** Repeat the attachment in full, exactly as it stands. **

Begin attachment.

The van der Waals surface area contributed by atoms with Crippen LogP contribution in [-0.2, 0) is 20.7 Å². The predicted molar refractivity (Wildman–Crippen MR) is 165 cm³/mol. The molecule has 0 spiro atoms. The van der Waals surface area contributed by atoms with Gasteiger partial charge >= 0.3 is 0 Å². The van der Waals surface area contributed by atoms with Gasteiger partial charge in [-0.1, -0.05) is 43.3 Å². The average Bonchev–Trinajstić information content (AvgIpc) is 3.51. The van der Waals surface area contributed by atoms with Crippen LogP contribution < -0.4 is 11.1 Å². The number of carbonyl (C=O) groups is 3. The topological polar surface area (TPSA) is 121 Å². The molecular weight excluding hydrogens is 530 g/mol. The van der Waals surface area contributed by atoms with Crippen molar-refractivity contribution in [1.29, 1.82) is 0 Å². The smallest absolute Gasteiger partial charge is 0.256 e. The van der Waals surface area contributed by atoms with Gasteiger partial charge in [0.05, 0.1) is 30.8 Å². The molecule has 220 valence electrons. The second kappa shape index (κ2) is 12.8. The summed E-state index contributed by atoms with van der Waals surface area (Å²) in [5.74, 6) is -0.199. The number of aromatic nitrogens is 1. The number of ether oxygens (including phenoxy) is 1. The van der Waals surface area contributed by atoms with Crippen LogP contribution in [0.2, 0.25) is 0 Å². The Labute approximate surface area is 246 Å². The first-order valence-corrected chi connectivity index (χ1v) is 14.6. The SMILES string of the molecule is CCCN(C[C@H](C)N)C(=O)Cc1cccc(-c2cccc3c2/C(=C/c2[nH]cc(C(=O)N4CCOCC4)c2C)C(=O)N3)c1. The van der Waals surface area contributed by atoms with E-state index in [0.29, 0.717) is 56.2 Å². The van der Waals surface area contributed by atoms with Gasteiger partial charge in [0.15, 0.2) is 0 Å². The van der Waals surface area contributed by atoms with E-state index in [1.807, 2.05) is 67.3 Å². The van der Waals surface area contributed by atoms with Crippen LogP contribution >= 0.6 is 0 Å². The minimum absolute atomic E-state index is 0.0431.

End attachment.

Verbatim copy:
The van der Waals surface area contributed by atoms with Crippen LogP contribution in [-0.2, 0) is 20.7 Å². The predicted molar refractivity (Wildman–Crippen MR) is 165 cm³/mol. The molecule has 0 spiro atoms. The van der Waals surface area contributed by atoms with Gasteiger partial charge >= 0.3 is 0 Å². The van der Waals surface area contributed by atoms with Gasteiger partial charge in [-0.1, -0.05) is 43.3 Å². The average Bonchev–Trinajstić information content (AvgIpc) is 3.51. The van der Waals surface area contributed by atoms with Crippen LogP contribution < -0.4 is 11.1 Å². The number of carbonyl (C=O) groups is 3. The topological polar surface area (TPSA) is 121 Å². The molecular weight excluding hydrogens is 530 g/mol. The van der Waals surface area contributed by atoms with Crippen molar-refractivity contribution in [1.29, 1.82) is 0 Å². The smallest absolute Gasteiger partial charge is 0.256 e. The van der Waals surface area contributed by atoms with Gasteiger partial charge in [0.05, 0.1) is 30.8 Å². The molecule has 220 valence electrons. The second kappa shape index (κ2) is 12.8. The summed E-state index contributed by atoms with van der Waals surface area (Å²) in [5.74, 6) is -0.199. The number of aromatic nitrogens is 1. The number of ether oxygens (including phenoxy) is 1. The van der Waals surface area contributed by atoms with Crippen LogP contribution in [0.2, 0.25) is 0 Å². The Labute approximate surface area is 246 Å². The first-order valence-corrected chi connectivity index (χ1v) is 14.6. The SMILES string of the molecule is CCCN(C[C@H](C)N)C(=O)Cc1cccc(-c2cccc3c2/C(=C/c2[nH]cc(C(=O)N4CCOCC4)c2C)C(=O)N3)c1. The van der Waals surface area contributed by atoms with E-state index in [0.29, 0.717) is 56.2 Å². The van der Waals surface area contributed by atoms with Gasteiger partial charge in [0.15, 0.2) is 0 Å². The van der Waals surface area contributed by atoms with E-state index in [1.807, 2.05) is 67.3 Å². The van der Waals surface area contributed by atoms with Crippen LogP contribution >= 0.6 is 0 Å². The minimum absolute atomic E-state index is 0.0431.